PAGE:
Well, our planned ‘hard hat’ tours of the construction and refurbishment site that’s to become the new onsite Heritage Hub have gone well.  And the learning has been two-way: project stakeholders have been able to glimpse the spaces to come and we have discovered more about the history of our building.

The new evidence of our building’s past comes from two sources.  Firstly, the builders discovered a window above the original front entrance.  It was hiding above an artificial ceiling that that’s been removed in order to change the room layout.  Here it is:

Winsow above front door 20170426

This space will eventually become an office area for Gloucestershire Family History Society volunteers.  The window can be their secret as it’ll be hidden behind a new ceiling by the time they take up residence there.

The second piece of evidence came from a lovely lady, Pam Brogan who took part in one of our tours.  We discovered the experience was actually a trip down memory lane for her, as she was a former pupil of Kingsholm School, the original occupant of our premises.  And she was kind enough to share a photo of herself with her infant school friends, and let us feature it here.  She told us it was taken in the 1940s and the children and their teachers are shown in front of an air raid shelter.

Thanks, Pam, it’s great to be piecing together the history of our building and we’re glad you enjoyed your evening with us!

Do get in touch if you’re reading this and have your own memories of Kingsholm School, as we’d like to use these as part of the interpretive displays (stories about Gloucestershire, Gloucester and Kingsholm) in the Heritage Hub.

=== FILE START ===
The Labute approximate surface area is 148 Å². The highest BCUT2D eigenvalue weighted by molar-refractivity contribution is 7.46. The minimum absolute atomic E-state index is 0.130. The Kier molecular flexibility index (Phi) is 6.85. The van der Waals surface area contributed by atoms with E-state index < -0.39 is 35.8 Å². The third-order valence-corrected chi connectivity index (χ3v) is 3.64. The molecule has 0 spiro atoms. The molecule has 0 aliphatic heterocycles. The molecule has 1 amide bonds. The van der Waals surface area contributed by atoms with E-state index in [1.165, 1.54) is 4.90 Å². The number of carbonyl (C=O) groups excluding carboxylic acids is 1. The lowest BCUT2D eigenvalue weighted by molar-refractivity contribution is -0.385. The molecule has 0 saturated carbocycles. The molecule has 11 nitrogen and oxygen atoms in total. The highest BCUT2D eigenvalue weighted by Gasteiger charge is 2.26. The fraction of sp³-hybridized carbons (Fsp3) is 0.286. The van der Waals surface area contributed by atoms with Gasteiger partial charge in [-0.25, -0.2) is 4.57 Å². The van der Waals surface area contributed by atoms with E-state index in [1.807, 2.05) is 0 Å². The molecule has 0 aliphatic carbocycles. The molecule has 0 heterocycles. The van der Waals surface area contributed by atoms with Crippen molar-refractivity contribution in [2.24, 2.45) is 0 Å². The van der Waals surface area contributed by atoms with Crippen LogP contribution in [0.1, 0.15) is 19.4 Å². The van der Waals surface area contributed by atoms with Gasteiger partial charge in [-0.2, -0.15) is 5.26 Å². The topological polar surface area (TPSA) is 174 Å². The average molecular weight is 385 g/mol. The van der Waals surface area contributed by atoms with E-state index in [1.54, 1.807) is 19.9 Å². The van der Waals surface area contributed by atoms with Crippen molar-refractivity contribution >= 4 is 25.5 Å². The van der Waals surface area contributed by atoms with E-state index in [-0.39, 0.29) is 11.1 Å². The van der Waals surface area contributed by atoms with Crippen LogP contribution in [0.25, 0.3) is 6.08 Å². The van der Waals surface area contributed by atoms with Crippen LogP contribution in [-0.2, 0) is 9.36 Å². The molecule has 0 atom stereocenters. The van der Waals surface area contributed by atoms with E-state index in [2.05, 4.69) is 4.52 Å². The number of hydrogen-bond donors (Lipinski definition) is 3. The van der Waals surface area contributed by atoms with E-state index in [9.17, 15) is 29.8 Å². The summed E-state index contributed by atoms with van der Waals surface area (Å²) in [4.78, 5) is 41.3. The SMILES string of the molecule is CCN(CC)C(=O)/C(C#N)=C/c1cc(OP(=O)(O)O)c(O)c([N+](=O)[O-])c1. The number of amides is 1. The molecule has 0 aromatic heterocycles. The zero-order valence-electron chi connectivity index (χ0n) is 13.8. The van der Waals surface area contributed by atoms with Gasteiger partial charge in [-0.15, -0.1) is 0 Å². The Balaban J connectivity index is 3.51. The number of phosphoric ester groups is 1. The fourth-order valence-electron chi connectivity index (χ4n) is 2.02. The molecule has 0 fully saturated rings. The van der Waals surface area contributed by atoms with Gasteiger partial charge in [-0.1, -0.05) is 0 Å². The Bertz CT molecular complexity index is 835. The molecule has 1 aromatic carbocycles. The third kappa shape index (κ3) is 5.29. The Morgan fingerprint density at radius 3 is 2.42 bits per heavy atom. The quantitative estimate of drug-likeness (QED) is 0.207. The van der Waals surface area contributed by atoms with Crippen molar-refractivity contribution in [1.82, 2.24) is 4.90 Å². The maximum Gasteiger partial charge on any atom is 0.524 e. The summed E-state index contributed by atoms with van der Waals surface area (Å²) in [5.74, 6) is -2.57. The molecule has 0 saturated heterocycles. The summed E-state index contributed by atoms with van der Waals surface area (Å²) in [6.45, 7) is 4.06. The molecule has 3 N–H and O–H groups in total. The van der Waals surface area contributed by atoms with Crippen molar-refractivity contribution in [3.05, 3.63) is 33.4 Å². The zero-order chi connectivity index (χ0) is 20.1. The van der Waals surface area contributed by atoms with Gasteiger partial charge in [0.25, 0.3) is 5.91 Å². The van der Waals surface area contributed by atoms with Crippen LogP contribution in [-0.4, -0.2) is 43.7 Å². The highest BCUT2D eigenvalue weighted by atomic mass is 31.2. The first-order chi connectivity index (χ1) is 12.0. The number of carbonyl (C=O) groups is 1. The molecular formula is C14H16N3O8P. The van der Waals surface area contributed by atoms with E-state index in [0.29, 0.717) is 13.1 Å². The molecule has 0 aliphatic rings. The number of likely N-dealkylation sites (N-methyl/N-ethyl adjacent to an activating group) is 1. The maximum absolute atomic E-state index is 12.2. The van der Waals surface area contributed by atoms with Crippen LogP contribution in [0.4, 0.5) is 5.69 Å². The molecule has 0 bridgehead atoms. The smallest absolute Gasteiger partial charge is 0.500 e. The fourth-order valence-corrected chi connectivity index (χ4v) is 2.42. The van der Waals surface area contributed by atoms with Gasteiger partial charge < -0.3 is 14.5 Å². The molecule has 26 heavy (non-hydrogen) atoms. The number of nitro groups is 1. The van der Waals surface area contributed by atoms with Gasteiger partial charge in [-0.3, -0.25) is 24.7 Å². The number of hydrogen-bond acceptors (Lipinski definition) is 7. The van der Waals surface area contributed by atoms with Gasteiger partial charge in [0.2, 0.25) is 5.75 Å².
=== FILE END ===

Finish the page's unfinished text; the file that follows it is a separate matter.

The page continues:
JS ID photo 2016

Jill Shonk

Access & Learning Leader

Blogging a Building (8)

The dust has settled after the first stages of our building works and this has been another relatively quiet week, other than the removal of some air ducts.  The lull is down to the discovery of  some previously unidentified asbestos and we need to follow a proper process for removing this.  But there’s always a bright side and the current waiting game presents an ideal opportunity for the site tours we were hoping to offer.

First in the queue for tours are our ‘For the Record’ project partners.  And we began yesterday by showing a few key members of the Friends of Gloucestershire Archives around.  The photo below shows us in what’s going to be the new Heritage Hub reception area, wearing our Mickey Mouse shoes and egg head hats, and looking at the architects plans to get a better idea of what the spaces are going to look like.

FoGA tour 20160412

Left to right: Jill Shonk, Heather Forbes, Liz Jack, Stephen Haygarth and Hilary Haygarth.

We plan to offer bookable tours to anyone who’s interested later on in the building programme.  If you come along we hope that you, like us, will be excited by what’s happening!

JS ID photo 2016

Jill Shonk

Access & Learning Leader

 

Blogging a Building (7)

This week our builders have been busying themselves with behind the scenes arrangements  to progress the next stages of construction.  So I thought you might like to look ahead with me, to get a taste of what the Heritage Hub is going to be like when it’s finished.

Firstly, hot off the press, here’s the latest image of how it’s going to look.  Very smart!

Quattro building image

We want the inside to be stylish too, and are looking forward to receiving the draft mood boards soon.  These will help us to consider the look and feel of the internal spaces, and to make good interior design choices, bearing everyone’s needs in mind.

Like our builders, we too have been making behind the scenes plans.  But ours are about adorning the building and its surrounding site.  There are two strands to these: internal and external interpretive displays that reveal a potted history of the historic county of Gloucestershire’s cultural and natural heritage; and, on a functional level, information sharing media and signage that will show visitors what the Heritage Hub has to offer.  We’ll be working with stakeholders and community groups to develop these over the coming months.  And we’re eagerly waiting to hear if our allied bid to Arts Council England has been successful, as it would allow us to include more art installations as part of our storytelling.  We should know the outcome in mid May.  ‘Fingers crossed!

JS ID photo 2016

Jill Shonk

Access & Learning Leader